“This is a diplomatic and psychological breakthrough for Israel,” said Harris, who is spending the year in the AJCommittee’s affiliate in Geneva, U.N. Watch.

“It begins to end the isolation of Israel in the world body,” said Harris, who recently published “In the Trenches,” a book about his career as a political activist.

“It begins to end the anomaly of Israel’s unique status outside the five regional groupings. And it begins to mainstream Israel into the workings of the U.N. But it’s only a start, and there’s a long way to go.”

Psychologically, it will be comforting for Israel to know it actually has “partners,” WEOG members who might stick up for Israel when it comes under attack. And Israel will now be allowed to participate in WEOG discussions and to share information often inaccessible to non-members.

Beyond that, though, it’s unclear what tangible results will come.

Moreover, WEOG will vote again in four years on Israel’s temporary membership, which essentially means Israel is on probation, said Michael Colson, executive director of U.N. Watch.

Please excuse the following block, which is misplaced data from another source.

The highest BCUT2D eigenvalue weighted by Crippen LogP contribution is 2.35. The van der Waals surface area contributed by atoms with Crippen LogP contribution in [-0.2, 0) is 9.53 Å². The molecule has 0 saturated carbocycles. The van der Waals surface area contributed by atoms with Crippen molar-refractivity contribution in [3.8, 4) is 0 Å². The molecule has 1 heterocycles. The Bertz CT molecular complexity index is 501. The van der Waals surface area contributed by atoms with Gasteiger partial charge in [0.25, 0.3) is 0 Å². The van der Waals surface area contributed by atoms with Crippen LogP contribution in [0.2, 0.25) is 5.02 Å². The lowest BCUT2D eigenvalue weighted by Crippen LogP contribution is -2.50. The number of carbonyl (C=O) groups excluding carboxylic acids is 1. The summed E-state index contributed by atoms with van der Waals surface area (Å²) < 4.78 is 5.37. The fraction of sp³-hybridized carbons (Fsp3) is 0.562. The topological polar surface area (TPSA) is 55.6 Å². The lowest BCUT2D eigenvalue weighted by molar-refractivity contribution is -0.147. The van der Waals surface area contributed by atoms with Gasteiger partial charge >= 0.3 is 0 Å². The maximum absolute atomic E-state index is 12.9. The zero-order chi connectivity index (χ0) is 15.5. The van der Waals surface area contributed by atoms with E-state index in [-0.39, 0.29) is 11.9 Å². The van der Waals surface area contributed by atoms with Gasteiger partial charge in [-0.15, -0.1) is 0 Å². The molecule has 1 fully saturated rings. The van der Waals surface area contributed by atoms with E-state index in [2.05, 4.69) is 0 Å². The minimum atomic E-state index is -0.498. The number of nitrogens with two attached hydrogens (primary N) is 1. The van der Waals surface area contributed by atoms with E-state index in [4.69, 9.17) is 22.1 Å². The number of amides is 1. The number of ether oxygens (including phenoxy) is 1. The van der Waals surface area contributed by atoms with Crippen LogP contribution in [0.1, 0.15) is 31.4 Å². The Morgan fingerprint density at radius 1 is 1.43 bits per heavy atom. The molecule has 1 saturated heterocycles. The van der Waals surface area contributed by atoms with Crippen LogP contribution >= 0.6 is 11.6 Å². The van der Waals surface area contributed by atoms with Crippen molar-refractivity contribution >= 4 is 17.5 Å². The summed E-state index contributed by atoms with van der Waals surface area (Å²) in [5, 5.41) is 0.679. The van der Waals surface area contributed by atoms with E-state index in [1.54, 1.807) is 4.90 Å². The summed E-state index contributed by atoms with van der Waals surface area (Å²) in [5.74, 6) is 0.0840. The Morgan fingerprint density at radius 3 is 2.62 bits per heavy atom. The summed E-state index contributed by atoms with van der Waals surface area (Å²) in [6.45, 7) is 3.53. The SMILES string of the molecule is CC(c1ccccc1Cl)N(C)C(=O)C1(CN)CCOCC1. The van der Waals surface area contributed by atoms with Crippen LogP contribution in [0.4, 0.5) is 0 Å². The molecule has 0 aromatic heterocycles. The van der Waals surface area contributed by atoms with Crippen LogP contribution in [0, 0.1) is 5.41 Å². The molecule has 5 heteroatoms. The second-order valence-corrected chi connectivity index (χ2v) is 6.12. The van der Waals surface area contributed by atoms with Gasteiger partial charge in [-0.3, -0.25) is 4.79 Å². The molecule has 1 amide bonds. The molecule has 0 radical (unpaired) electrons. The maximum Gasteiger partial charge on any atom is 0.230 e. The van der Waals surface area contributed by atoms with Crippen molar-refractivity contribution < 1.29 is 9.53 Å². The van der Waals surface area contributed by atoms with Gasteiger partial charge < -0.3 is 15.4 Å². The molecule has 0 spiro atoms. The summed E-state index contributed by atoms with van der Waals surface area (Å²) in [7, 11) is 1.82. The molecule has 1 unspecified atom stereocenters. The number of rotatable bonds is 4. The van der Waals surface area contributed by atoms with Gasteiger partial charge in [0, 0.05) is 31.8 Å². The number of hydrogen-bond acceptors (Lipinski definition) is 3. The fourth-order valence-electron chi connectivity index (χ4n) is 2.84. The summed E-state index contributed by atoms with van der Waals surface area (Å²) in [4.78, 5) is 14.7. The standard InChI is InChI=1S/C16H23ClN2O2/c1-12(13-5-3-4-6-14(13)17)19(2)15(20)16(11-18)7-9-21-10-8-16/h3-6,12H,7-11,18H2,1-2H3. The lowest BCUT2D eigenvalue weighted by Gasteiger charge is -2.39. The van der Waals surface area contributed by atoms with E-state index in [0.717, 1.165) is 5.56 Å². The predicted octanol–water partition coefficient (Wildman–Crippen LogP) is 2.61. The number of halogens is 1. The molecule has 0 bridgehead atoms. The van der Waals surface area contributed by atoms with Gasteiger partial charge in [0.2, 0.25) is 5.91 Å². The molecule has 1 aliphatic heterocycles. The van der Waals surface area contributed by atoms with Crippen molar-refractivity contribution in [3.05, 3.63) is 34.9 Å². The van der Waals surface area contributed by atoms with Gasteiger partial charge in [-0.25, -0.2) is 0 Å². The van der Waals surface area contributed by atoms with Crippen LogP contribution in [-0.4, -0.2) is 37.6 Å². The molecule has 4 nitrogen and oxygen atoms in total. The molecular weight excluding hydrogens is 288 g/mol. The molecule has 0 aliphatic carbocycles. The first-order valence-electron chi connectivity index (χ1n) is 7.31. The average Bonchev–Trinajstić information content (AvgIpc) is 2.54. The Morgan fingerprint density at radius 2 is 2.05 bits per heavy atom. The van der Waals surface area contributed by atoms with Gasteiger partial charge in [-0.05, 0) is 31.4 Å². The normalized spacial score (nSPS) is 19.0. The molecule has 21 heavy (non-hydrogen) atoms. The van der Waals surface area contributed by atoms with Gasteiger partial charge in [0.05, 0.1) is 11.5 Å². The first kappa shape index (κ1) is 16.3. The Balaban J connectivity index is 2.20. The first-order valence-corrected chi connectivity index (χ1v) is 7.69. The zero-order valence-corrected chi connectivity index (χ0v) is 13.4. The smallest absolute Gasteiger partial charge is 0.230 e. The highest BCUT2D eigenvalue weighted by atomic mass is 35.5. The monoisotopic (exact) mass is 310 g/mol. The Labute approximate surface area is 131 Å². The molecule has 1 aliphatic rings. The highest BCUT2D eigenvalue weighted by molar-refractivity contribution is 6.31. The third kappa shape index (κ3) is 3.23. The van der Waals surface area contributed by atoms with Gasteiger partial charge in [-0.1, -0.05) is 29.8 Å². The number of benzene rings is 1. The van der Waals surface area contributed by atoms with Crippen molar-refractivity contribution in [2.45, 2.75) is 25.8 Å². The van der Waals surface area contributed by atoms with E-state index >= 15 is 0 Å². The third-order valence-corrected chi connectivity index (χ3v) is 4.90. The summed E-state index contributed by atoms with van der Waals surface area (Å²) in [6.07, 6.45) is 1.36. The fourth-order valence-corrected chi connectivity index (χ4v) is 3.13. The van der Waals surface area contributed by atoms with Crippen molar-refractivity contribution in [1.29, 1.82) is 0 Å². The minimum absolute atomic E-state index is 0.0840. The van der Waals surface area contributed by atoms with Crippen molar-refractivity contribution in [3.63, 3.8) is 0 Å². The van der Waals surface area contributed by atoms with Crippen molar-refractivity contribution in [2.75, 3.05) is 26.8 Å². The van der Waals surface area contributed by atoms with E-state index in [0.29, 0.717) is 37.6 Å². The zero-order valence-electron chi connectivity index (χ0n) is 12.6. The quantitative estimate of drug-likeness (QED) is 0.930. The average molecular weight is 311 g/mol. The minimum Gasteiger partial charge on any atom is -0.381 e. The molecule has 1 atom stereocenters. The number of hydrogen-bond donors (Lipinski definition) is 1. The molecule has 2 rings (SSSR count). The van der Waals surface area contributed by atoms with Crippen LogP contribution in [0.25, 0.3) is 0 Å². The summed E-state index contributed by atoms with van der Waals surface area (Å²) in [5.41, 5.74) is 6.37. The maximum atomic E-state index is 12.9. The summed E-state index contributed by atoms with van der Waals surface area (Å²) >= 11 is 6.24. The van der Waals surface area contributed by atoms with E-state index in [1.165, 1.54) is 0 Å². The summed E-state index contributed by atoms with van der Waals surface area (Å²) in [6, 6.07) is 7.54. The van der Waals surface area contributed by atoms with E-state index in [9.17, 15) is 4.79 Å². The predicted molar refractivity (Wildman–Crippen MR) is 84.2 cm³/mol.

“There’s a practical element missing” to Israel’s membership, said Colson. “Is it just symbolic, or are there any real teeth to it?”

One thing seems certain, however: Nothing will prevent the annual blizzard of anti-Israel resolutions at the world body.

Israel has long been the whipping post of the U.N.’s Arab and Muslim member states, which for years counted on the support of their allies in the Communist orbit and Third World.

The United Nations is a democracy, where each member has one vote. The United States has the same, equal vote as the world body’s newest member, Tuvalu, a group of islands in the West Central Pacific.